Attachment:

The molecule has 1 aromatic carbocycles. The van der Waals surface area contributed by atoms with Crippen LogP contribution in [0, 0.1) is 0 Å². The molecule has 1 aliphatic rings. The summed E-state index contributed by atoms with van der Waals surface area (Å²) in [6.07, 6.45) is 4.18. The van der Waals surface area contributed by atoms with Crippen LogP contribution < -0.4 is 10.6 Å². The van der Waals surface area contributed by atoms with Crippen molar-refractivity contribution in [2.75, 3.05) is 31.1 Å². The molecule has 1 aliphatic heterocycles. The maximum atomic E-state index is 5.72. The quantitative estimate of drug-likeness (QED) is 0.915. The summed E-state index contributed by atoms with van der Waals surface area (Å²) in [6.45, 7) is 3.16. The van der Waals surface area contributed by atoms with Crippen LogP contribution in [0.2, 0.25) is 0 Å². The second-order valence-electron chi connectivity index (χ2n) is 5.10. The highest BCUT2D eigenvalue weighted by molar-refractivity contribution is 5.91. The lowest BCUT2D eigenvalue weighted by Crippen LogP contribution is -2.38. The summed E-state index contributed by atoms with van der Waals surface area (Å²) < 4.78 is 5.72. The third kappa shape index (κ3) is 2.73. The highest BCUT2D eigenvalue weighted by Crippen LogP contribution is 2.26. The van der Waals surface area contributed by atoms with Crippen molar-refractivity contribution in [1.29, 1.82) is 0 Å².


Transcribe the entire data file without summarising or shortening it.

The molecule has 1 aromatic carbocycles. The van der Waals surface area contributed by atoms with Crippen LogP contribution in [0, 0.1) is 0 Å². The molecule has 1 aliphatic rings. The summed E-state index contributed by atoms with van der Waals surface area (Å²) in [6.07, 6.45) is 4.18. The van der Waals surface area contributed by atoms with Crippen LogP contribution < -0.4 is 10.6 Å². The van der Waals surface area contributed by atoms with Crippen molar-refractivity contribution in [2.75, 3.05) is 31.1 Å². The molecule has 1 aliphatic heterocycles. The maximum atomic E-state index is 5.72. The quantitative estimate of drug-likeness (QED) is 0.915. The summed E-state index contributed by atoms with van der Waals surface area (Å²) in [6.45, 7) is 3.16. The van der Waals surface area contributed by atoms with Crippen LogP contribution in [0.2, 0.25) is 0 Å². The second-order valence-electron chi connectivity index (χ2n) is 5.10. The highest BCUT2D eigenvalue weighted by molar-refractivity contribution is 5.91. The lowest BCUT2D eigenvalue weighted by Crippen LogP contribution is -2.38. The summed E-state index contributed by atoms with van der Waals surface area (Å²) < 4.78 is 5.72. The third kappa shape index (κ3) is 2.73. The highest BCUT2D eigenvalue weighted by Crippen LogP contribution is 2.26. The van der Waals surface area contributed by atoms with Crippen molar-refractivity contribution in [1.29, 1.82) is 0 Å².